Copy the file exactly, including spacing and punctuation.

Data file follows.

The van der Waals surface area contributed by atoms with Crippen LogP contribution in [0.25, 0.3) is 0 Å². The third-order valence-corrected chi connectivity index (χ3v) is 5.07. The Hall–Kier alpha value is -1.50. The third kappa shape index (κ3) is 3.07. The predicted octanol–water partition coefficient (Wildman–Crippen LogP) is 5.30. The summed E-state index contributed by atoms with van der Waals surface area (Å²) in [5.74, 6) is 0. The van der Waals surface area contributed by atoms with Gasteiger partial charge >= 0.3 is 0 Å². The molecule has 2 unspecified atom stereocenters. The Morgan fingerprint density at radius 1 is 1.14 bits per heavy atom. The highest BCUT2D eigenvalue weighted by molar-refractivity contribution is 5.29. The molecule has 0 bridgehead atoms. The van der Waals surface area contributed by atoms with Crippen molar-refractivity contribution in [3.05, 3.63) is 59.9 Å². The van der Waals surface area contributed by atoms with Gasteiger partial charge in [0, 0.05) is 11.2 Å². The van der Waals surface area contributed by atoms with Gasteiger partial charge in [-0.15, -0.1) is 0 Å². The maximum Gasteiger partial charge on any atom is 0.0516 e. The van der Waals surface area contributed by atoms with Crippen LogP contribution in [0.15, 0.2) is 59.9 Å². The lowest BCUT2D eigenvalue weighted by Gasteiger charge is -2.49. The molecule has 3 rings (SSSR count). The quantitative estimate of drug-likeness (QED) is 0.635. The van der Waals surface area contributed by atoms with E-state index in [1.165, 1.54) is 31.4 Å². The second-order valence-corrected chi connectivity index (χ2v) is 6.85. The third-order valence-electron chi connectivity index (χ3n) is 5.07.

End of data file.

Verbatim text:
The van der Waals surface area contributed by atoms with Crippen LogP contribution in [0.25, 0.3) is 0 Å². The third-order valence-corrected chi connectivity index (χ3v) is 5.07. The Hall–Kier alpha value is -1.50. The third kappa shape index (κ3) is 3.07. The predicted octanol–water partition coefficient (Wildman–Crippen LogP) is 5.30. The summed E-state index contributed by atoms with van der Waals surface area (Å²) in [5.74, 6) is 0. The van der Waals surface area contributed by atoms with Gasteiger partial charge >= 0.3 is 0 Å². The molecule has 2 unspecified atom stereocenters. The Morgan fingerprint density at radius 1 is 1.14 bits per heavy atom. The highest BCUT2D eigenvalue weighted by molar-refractivity contribution is 5.29. The molecule has 0 bridgehead atoms. The van der Waals surface area contributed by atoms with Crippen molar-refractivity contribution in [3.05, 3.63) is 59.9 Å². The van der Waals surface area contributed by atoms with Gasteiger partial charge in [0, 0.05) is 11.2 Å². The van der Waals surface area contributed by atoms with Gasteiger partial charge in [-0.15, -0.1) is 0 Å². The maximum Gasteiger partial charge on any atom is 0.0516 e. The van der Waals surface area contributed by atoms with Crippen LogP contribution in [0.15, 0.2) is 59.9 Å². The lowest BCUT2D eigenvalue weighted by Gasteiger charge is -2.49. The molecule has 3 rings (SSSR count). The quantitative estimate of drug-likeness (QED) is 0.635. The van der Waals surface area contributed by atoms with E-state index in [1.165, 1.54) is 31.4 Å². The second-order valence-corrected chi connectivity index (χ2v) is 6.85. The third-order valence-electron chi connectivity index (χ3n) is 5.07.